I hate to admit this so openly, but this month’s creator Q&A has got me seriously geeking out. 30 Rock ranks as one of my all-time favourite comedies, so you can imagine how excited I am to be interviewing original cast member Keith Powell!
Keith has enjoyed a diverse career as actor; aside from his role as James “Toofer” Spurlock in 30 Rock (which nabbed him a Screen Actor’s Guild Award in the Comedy Ensemble category), he’s also featured in recurring parts on The Newsroom and About A Boy, and guest starred on shows like Law & Order and Reno 9-11.
His big screen credits include Night At The Museum: Battle of the Smithsonian, Syrup and The Way We Weren’t, and he’s the co-writer, producer and star of My Name is David. Keith also has a considerable body of theatre work under his belt as both an actor and a director.
Currently, Keith writes, directs and stars (alongside Jill Knox) in Keith Broke His Leg, a semi-autobiographical, razor-sharp and off-beat comedy web series that you should definitely check out (if you haven’t already).
I’d like to thank Keith for taking the time out of his crazy-busy schedule to participate in this Q&A, and recommend you visit his official website to keep up to date on the many awesome projects he has coming out right now.
As someone who has worked in film, TV and on the stage, what are the benefits of producing a web series over these other mediums?
Creating Keith Broke His Leg provided a tremendous opportunity for me to be creative at low cost while pushing the show out relatively quickly to a wide audience. No other medium allows me to do that in the way a web series format does. Because the project is so personal and somewhat autobiographical, it was an opportunity to be able to share with my fans my unique point of view efficiently without many middle-men.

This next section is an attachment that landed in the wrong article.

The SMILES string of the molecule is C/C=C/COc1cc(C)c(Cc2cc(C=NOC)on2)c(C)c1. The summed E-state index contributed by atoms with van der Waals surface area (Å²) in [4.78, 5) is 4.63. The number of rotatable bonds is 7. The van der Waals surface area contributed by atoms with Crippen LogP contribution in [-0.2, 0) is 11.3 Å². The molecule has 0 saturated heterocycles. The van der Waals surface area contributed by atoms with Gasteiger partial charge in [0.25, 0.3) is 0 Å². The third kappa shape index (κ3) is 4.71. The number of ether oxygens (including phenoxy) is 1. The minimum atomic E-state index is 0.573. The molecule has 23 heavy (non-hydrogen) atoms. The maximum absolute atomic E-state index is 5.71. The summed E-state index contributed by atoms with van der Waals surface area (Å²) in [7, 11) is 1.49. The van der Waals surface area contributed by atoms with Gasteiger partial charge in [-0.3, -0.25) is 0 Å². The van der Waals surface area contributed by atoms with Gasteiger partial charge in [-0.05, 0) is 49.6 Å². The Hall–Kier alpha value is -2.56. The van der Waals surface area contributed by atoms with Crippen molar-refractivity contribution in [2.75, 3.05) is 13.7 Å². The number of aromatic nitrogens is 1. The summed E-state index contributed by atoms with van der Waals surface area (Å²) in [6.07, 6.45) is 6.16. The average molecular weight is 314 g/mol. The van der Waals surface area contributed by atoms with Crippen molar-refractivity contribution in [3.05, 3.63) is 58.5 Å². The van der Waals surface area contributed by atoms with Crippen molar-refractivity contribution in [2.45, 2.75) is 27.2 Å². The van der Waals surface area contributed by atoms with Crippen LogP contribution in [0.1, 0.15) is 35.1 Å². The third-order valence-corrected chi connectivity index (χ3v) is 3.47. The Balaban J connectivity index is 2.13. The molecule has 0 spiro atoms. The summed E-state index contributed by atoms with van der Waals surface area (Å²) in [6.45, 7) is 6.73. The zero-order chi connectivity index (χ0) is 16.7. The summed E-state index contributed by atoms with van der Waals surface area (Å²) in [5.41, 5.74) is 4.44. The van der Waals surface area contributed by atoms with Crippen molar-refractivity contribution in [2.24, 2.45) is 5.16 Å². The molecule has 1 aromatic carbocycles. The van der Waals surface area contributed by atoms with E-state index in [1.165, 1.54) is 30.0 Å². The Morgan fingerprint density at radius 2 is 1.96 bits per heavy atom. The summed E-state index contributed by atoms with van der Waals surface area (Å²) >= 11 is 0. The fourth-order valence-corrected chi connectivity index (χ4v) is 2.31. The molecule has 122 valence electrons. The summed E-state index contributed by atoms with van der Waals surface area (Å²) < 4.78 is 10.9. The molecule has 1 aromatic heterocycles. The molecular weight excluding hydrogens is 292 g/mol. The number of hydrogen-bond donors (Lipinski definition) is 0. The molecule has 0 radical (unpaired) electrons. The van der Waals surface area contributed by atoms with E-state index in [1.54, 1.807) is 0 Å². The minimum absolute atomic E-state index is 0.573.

You’ve played both dramatic and comedic roles during your career – how does your approach to a “serious” part differ from a “funny” one?
The only real difference between comedy and drama is timing. Everything else should be approached exactly the same: honestly and directly while staying as true to yourself as possible. Acting isn’t about playing other people in different genres, it is about using certain aspects of yourself in imagined circumstances. It shouldn’t matter if you’re doing a serious piece or a comedic piece.
Where do you find the “essence” of comedy lies for you? Is it in the writing, the timing or something else?
Great comedy always begins with the writing. A performer can’t really grab on to the truth of a scene if the writing doesn’t provide a foundation. What a performer can bring to a script is timing and personality, but if the script isn’t in place to back it all up, it won’t be funny.
Who would you say has had the biggest influence on your career?
I draw inspiration from the people I’ve known throughout my personal life. Some of them have been famous while some have not. They are mostly women in my life, so take from that what you will: Lynn Redgrave (who did the first play I produced), my mother and grandmother, Tina Fey, and my wife. They all have provided me with a tremendous education that I am forever grateful for.
What advice would you give to an aspiring comedic actor trying to break into the industry?
Be yourself. That is the biggest commodity in Hollywood and the hardest to duplicate. Never let anyone take your individuality from you.
That’s it for this month’s creator Q&A – check out previous months’ interviews below: